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Killer Bee ‘Irl’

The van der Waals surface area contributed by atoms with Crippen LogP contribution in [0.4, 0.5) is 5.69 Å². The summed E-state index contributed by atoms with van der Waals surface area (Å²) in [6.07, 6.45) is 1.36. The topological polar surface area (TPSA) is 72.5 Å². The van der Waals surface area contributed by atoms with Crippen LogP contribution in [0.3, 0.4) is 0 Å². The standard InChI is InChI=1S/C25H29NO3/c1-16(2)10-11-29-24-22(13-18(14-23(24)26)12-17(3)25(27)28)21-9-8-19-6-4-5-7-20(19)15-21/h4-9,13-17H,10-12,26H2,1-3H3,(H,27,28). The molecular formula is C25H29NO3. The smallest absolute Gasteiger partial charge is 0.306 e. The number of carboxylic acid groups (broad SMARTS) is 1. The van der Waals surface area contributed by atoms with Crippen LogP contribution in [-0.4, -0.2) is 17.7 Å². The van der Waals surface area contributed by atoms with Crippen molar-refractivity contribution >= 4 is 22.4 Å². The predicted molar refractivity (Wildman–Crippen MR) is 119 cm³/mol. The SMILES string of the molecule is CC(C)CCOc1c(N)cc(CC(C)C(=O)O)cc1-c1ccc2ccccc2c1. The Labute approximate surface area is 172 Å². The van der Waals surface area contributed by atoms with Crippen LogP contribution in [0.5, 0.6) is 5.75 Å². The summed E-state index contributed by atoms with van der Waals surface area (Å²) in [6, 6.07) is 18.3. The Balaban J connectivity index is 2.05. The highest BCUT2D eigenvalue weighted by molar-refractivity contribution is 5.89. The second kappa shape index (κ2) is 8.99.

Olivia here. Since I first clapped eyes on Pokémon when I was around 5 or 6, I’ve conducted a bit of a secret love affair with anime and manga. It started out with a few comic books here and there, rented from my local library, the odd figurine purchased from Forbidden Planet, a few badly dubbed episodes of Death Note streamed on Youtube after school. It was after attending a couple of comic book conventions that I started to shy away from the whole subculture – my thirteen year old self horrified at the prospect of being considered nerdy or in anyway uncool. It wasn’t until relatively recently that I started enjoying anime again, especially since Netflix have made it so much easier to stream shows you would have been forced to watch in 8 minute segments on Youtube not so long ago. Happily for me, it’s now kind of cool to be into that kind of thing, especially with the adoption of Japanese iconography by underground music genres like Vaporwave and more recently by lo-fi hip hop (although don’t get me wrong, people who listen to this kind of music are almost definitely closet nerds). Lo-fi hip hop is intriguing in this way – juxtaposing all things ‘nerd’, including anime, 80’s computer games, VHS,  and old TV shows with hip hop, which is a decidedly ‘cool’ music genre. Just search for lo-fi hip hop on Youtube, and the first page is saturated with music cut to anime videos. Indications of traditional binary descriptors (cool/uncool) becoming more blurred is furthered by the genre’s popularity on geek havens like Reddit, whilst also being assimilated into the mainstream, with more and more hip hop artists experimenting with crackly sounds, heavy low ends, ‘nerdy’ samples, and muddy frequencies. One lo-fi artist who knows all about the relationship between geek culture and hip hop, is New York producer Killer Bee, who’s latest album ‘Otaku‘ (slang for a Westerner obsessed with Japanese culture), is a goldmine for old school hip hop and RnB refrains, loose drum patterns, and collage style sampling. One stand out track from the album is ‘Irl‘, which features cinematic chime ostinatos, smooth RnB vocal runs in dreamy harmony, and samples of Eazy E tracks sitting above the ethereal mix. All at once this track, (and the rest of the album) is evocative of years gone by, whilst sounding entirely fresh – and I can guarantee having this on your party playlist will make you the coolest nerd ever.

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